Simulation-based training of CBRN decision making

Authors

Johan Jenvald,Magnus Morin,Lars Rejnus

Abstract

A major problem in the management of chemical, biological, radiological, and nuclear (CBRN) threats is that it requires an integration of information from a variety of sources, both horizontally across multiple agencies and jurisdictions and vertically between organizational levels. The increasing coupling of information systems in networks makes this task even more demanding. Decision makers must learn to assess emerging dynamic situations from the information available to coordinate effective response. A key issue is the balance between acquiring more information and acting on the information available about an incident. To this end, we address the important issue of how to train CBRN decision makers in their roles and support systems.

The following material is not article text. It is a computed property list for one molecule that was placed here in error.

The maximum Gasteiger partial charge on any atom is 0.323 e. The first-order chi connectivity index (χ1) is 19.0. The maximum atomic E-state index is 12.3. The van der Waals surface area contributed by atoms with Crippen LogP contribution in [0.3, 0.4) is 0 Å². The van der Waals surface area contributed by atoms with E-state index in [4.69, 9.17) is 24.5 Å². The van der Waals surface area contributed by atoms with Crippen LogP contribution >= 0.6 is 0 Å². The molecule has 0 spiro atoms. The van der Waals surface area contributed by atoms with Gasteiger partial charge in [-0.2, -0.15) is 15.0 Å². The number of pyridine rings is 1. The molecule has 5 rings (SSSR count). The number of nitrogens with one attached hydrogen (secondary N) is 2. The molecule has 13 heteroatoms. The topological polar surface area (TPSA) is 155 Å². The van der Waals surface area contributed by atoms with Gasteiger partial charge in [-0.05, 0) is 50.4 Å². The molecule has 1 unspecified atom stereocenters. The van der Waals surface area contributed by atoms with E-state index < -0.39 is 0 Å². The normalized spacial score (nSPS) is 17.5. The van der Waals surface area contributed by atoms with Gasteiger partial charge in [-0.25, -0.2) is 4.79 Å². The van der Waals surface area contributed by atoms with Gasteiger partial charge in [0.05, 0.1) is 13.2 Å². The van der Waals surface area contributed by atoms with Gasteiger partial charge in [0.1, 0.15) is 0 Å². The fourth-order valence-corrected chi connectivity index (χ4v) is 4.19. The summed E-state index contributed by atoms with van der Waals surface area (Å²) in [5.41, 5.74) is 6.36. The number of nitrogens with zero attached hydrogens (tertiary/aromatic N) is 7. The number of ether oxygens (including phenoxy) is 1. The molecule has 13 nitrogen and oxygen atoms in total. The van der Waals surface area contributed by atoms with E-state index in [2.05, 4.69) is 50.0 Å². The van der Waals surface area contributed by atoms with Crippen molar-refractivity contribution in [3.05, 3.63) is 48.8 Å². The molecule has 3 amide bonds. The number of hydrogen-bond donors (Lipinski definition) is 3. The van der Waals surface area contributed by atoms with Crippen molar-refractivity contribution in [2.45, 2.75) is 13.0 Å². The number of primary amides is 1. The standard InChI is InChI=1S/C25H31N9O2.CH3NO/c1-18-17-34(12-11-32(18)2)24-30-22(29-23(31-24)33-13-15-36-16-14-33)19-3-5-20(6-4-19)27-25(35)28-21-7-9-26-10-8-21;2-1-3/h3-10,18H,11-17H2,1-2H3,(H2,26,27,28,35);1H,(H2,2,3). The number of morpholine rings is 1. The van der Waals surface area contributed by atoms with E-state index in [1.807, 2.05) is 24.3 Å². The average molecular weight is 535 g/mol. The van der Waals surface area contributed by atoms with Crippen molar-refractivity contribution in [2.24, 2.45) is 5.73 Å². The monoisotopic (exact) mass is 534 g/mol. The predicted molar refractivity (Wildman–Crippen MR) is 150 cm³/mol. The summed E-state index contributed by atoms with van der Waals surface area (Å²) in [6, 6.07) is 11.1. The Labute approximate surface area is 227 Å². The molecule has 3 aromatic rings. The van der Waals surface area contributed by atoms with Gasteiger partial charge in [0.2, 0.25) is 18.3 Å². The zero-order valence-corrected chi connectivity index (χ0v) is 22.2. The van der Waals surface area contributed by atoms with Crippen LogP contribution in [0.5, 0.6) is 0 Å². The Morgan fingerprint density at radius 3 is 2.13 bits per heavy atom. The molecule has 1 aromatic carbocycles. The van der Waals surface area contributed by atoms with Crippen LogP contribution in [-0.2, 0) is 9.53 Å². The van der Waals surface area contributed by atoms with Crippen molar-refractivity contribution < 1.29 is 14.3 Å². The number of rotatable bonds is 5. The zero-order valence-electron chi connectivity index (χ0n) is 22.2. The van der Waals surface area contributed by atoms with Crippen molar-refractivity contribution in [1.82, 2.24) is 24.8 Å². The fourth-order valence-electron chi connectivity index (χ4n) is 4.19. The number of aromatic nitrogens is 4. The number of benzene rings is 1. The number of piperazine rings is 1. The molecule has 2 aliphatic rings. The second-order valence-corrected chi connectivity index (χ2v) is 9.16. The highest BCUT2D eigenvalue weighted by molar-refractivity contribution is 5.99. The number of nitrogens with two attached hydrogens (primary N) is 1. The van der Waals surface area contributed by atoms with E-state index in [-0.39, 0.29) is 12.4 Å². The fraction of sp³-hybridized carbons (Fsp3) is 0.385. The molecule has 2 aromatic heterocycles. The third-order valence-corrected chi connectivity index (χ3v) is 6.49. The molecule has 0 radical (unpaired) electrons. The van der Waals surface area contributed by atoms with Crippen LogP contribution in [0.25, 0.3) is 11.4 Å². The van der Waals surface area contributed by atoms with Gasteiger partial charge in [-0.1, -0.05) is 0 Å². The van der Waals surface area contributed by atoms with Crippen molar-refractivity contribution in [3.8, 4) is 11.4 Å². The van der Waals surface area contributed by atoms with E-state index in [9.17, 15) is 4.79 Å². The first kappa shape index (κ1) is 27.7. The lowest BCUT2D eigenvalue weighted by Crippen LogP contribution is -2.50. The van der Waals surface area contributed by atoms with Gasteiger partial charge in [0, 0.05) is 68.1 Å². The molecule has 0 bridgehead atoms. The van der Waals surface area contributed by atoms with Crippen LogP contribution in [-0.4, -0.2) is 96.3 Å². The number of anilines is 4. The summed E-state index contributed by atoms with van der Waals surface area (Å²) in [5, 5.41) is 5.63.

Training is a cornerstone in preparing decision makers for CBRN incident management. This paper characterizes three main simulation-based approaches to training. Live simulation allows responders and decision makers to participate in a realistic exercise using actual equipment and procedures in the real environment. Virtual simulation enables key operators to interact in a simulated environment using computer models of real equipment. Constructive simulation uses computer models to represent both a complex environment and a large number of actors to train high-level decision makers in coordination and cooperation among agencies. We examine the merits of each approach for training CBRN decision making and discuss suitable ways of combining them. To illustrate our argument, we use an application example from the Swedish CBRN decision and training demonstrator.

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